Defends confrontational modes of citizenship as a means to reinvigorate democratic participation and regime accountability. A growing number of people are enraged about the quality and direction of public life, despise politicians, and are desperate for real political change. How can the contemporary neoliberal global political order be challenged and rebuilt in an egalitarian and humanitarian manner? What type of political agency and new political institutions are needed for this? In order to answer these questions, Confrontational Citizenship draws on a broad base of perspectives to articulate the concept of confrontational citizenship. William W. Sokoloff defends extra-institutional and confrontational modes of political activity along with new ways of conceiving political institutions as a way to create political orders accountable to the people. In contrast to many forms of democratic theory, Sokoloff argues that confrontational modes of citizenship (e.g., protest) are good because they increase the accountability of a regime to the people, increase the legitimacy of regimes, lead to improvements in a political order, and serve as a means to vent frustration. The goal is to make the word citizen relevant and dangerous to the settled and closed practices that structure our political world and to provide a hopeful vision of what it means to be politically progressive today.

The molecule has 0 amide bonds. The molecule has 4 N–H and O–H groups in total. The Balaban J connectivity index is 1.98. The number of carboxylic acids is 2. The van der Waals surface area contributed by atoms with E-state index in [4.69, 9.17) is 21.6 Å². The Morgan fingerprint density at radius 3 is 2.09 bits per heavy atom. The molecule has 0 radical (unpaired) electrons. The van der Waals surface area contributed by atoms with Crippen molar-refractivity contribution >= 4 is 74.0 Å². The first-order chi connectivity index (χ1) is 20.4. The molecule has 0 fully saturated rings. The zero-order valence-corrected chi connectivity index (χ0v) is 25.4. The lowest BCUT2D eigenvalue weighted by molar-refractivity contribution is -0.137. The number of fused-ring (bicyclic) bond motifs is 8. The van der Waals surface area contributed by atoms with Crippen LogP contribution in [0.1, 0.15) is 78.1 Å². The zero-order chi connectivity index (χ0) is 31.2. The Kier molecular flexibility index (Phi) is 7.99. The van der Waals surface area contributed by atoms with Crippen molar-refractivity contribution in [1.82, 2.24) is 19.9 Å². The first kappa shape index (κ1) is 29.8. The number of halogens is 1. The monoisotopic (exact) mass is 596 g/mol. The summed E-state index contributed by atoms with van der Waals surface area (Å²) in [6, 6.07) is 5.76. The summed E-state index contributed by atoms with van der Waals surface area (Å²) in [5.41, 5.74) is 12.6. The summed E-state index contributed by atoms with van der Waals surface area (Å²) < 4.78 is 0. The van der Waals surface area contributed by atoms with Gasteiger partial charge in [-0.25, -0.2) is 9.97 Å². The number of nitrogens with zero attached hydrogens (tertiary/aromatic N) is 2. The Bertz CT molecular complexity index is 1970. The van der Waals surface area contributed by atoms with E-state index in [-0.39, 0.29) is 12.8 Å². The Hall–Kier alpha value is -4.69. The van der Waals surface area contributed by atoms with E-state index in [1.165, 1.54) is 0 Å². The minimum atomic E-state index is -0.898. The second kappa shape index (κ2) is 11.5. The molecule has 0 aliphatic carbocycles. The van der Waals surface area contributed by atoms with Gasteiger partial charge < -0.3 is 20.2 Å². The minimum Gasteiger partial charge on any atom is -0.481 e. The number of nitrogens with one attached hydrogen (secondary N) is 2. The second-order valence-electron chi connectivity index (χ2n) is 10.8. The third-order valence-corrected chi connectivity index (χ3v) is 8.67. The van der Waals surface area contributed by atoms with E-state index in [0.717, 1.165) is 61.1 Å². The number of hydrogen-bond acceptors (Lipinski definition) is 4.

About the author
William W. Sokoloff is Associate Professor of Political Science at the University of Texas, Rio Grande Valley.
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